Curve squeal is a strong tonal noise that may arise when railway vehicles negotiate tight curves. The aim of the project is to increase the understanding of squeal generation and to investigate the potential to reduce both the likelihood of squeal and its amplitude by modifying wheel and track design. In particular, a simplified engineering model for the prediction of both occurrence and amplitudes of curve squeal is being developed.
The project is divided into four parts: i) further extension of an existing model developed in the CHARMEC PhD project VB10 ii) validation of the model; iii) an extensive study to identify the essential parameters influencing curve squeal and; iv) investigation of the potential to reduce curve squeal noise.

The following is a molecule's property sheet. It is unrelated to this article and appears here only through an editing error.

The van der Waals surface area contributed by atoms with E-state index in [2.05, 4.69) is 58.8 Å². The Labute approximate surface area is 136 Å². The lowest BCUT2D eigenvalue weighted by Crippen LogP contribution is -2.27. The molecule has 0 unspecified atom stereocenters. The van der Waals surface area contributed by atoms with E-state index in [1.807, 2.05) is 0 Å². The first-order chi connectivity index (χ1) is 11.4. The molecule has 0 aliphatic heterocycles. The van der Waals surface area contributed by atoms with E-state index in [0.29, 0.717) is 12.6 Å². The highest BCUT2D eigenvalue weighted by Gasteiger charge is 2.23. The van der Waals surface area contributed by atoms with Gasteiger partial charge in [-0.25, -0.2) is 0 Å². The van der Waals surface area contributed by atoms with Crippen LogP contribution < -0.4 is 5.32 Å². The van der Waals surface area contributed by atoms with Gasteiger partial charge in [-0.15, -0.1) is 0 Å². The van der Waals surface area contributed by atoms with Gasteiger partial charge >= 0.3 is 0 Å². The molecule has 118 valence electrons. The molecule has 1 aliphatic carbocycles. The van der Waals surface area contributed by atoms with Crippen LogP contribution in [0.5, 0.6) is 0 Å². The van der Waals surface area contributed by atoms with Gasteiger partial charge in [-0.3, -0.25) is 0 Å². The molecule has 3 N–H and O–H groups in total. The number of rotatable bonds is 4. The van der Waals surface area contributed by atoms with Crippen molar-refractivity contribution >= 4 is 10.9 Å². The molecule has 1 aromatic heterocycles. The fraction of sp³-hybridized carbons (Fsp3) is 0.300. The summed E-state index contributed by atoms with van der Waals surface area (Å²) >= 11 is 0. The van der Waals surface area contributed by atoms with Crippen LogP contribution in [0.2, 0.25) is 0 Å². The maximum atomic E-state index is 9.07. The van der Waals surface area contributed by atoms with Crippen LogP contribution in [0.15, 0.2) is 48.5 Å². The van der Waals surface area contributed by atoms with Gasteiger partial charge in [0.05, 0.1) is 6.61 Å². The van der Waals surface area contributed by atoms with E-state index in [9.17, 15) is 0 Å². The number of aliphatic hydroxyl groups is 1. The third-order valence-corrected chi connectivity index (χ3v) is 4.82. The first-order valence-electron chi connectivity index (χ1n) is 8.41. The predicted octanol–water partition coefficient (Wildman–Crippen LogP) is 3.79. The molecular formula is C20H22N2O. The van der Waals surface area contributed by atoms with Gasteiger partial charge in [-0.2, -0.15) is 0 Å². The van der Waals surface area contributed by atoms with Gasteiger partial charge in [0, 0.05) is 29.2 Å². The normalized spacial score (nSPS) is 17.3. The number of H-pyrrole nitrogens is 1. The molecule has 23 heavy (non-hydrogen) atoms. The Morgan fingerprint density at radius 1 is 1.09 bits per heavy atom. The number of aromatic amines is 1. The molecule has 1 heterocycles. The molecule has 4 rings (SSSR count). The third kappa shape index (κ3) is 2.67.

The curve squeal model developed in the project is formulated in the time domain. It considers the dynamics of the contacting bodies and includes advanced contact mechanics tools. Special emphasis is placed on friction modelling, which is crucial for squeal prediction.
The project is carried out at the Divison of Applied Acoustics in research group Vibroacoustics.
The project is related to project CHARMEC VB12 High-frequency wheel-rail interaction.
Keywords: Curve squeal, wheel/rail interaction, contact mechanics, friction, frictional instability, engineering model, noise reduction